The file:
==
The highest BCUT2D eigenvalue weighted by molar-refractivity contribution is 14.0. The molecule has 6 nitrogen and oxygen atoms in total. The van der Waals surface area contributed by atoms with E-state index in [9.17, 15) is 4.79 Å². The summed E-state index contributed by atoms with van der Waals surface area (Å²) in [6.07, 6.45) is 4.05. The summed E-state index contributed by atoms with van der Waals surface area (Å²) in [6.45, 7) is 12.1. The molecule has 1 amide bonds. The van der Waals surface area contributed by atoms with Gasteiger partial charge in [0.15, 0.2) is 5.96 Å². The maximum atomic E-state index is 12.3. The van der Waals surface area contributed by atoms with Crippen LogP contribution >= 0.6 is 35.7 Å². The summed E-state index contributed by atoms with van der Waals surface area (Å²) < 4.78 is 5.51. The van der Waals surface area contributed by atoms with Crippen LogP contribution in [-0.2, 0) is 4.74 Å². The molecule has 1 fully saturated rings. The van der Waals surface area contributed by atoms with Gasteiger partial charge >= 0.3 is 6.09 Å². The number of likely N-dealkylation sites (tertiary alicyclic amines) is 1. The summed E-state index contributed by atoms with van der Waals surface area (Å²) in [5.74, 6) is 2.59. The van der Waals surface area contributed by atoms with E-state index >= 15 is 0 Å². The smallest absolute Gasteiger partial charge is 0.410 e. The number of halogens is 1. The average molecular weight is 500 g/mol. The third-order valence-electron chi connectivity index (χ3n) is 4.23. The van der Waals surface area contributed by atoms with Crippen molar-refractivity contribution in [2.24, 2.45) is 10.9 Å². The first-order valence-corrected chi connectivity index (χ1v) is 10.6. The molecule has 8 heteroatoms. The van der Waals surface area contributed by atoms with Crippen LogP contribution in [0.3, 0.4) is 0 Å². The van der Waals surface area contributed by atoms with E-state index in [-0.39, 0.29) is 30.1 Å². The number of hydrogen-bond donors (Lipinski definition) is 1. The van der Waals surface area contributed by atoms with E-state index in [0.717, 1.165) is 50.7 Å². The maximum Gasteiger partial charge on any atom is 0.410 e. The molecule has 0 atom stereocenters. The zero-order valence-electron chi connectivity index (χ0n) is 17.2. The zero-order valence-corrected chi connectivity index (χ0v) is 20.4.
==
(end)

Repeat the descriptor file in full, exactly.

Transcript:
The highest BCUT2D eigenvalue weighted by molar-refractivity contribution is 14.0. The molecule has 6 nitrogen and oxygen atoms in total. The van der Waals surface area contributed by atoms with E-state index in [9.17, 15) is 4.79 Å². The summed E-state index contributed by atoms with van der Waals surface area (Å²) in [6.07, 6.45) is 4.05. The summed E-state index contributed by atoms with van der Waals surface area (Å²) in [6.45, 7) is 12.1. The molecule has 1 amide bonds. The van der Waals surface area contributed by atoms with Gasteiger partial charge in [0.15, 0.2) is 5.96 Å². The maximum atomic E-state index is 12.3. The van der Waals surface area contributed by atoms with Crippen LogP contribution >= 0.6 is 35.7 Å². The summed E-state index contributed by atoms with van der Waals surface area (Å²) < 4.78 is 5.51. The van der Waals surface area contributed by atoms with Crippen LogP contribution in [-0.2, 0) is 4.74 Å². The molecule has 1 fully saturated rings. The van der Waals surface area contributed by atoms with Gasteiger partial charge >= 0.3 is 6.09 Å². The number of likely N-dealkylation sites (tertiary alicyclic amines) is 1. The summed E-state index contributed by atoms with van der Waals surface area (Å²) in [5.74, 6) is 2.59. The van der Waals surface area contributed by atoms with E-state index >= 15 is 0 Å². The smallest absolute Gasteiger partial charge is 0.410 e. The number of halogens is 1. The average molecular weight is 500 g/mol. The third-order valence-electron chi connectivity index (χ3n) is 4.23. The van der Waals surface area contributed by atoms with Crippen molar-refractivity contribution in [2.24, 2.45) is 10.9 Å². The first-order valence-corrected chi connectivity index (χ1v) is 10.6. The molecule has 8 heteroatoms. The van der Waals surface area contributed by atoms with Crippen LogP contribution in [0.3, 0.4) is 0 Å². The van der Waals surface area contributed by atoms with E-state index in [-0.39, 0.29) is 30.1 Å². The number of hydrogen-bond donors (Lipinski definition) is 1. The van der Waals surface area contributed by atoms with E-state index in [0.717, 1.165) is 50.7 Å². The maximum Gasteiger partial charge on any atom is 0.410 e. The molecule has 0 atom stereocenters. The zero-order valence-electron chi connectivity index (χ0n) is 17.2. The zero-order valence-corrected chi connectivity index (χ0v) is 20.4.